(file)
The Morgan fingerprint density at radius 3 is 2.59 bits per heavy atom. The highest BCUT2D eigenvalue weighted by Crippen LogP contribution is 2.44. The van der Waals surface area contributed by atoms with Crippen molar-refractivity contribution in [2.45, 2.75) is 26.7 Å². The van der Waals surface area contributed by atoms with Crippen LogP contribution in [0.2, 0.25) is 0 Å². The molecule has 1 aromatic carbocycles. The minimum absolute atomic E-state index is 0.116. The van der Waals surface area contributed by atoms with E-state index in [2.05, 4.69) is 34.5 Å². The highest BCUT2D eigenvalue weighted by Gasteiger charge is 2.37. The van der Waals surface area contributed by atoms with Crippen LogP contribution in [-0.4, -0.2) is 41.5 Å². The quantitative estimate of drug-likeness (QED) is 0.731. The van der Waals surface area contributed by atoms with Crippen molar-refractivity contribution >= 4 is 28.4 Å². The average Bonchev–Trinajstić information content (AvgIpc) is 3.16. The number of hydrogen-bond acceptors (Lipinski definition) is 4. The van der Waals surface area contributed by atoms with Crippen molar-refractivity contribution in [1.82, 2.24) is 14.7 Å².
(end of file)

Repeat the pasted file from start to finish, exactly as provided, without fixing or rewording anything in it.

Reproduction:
The Morgan fingerprint density at radius 3 is 2.59 bits per heavy atom. The highest BCUT2D eigenvalue weighted by Crippen LogP contribution is 2.44. The van der Waals surface area contributed by atoms with Crippen molar-refractivity contribution in [2.45, 2.75) is 26.7 Å². The van der Waals surface area contributed by atoms with Crippen LogP contribution in [0.2, 0.25) is 0 Å². The molecule has 1 aromatic carbocycles. The minimum absolute atomic E-state index is 0.116. The van der Waals surface area contributed by atoms with E-state index in [2.05, 4.69) is 34.5 Å². The highest BCUT2D eigenvalue weighted by Gasteiger charge is 2.37. The van der Waals surface area contributed by atoms with Crippen LogP contribution in [-0.4, -0.2) is 41.5 Å². The quantitative estimate of drug-likeness (QED) is 0.731. The van der Waals surface area contributed by atoms with Crippen molar-refractivity contribution >= 4 is 28.4 Å². The average Bonchev–Trinajstić information content (AvgIpc) is 3.16. The number of hydrogen-bond acceptors (Lipinski definition) is 4. The van der Waals surface area contributed by atoms with Crippen molar-refractivity contribution in [1.82, 2.24) is 14.7 Å².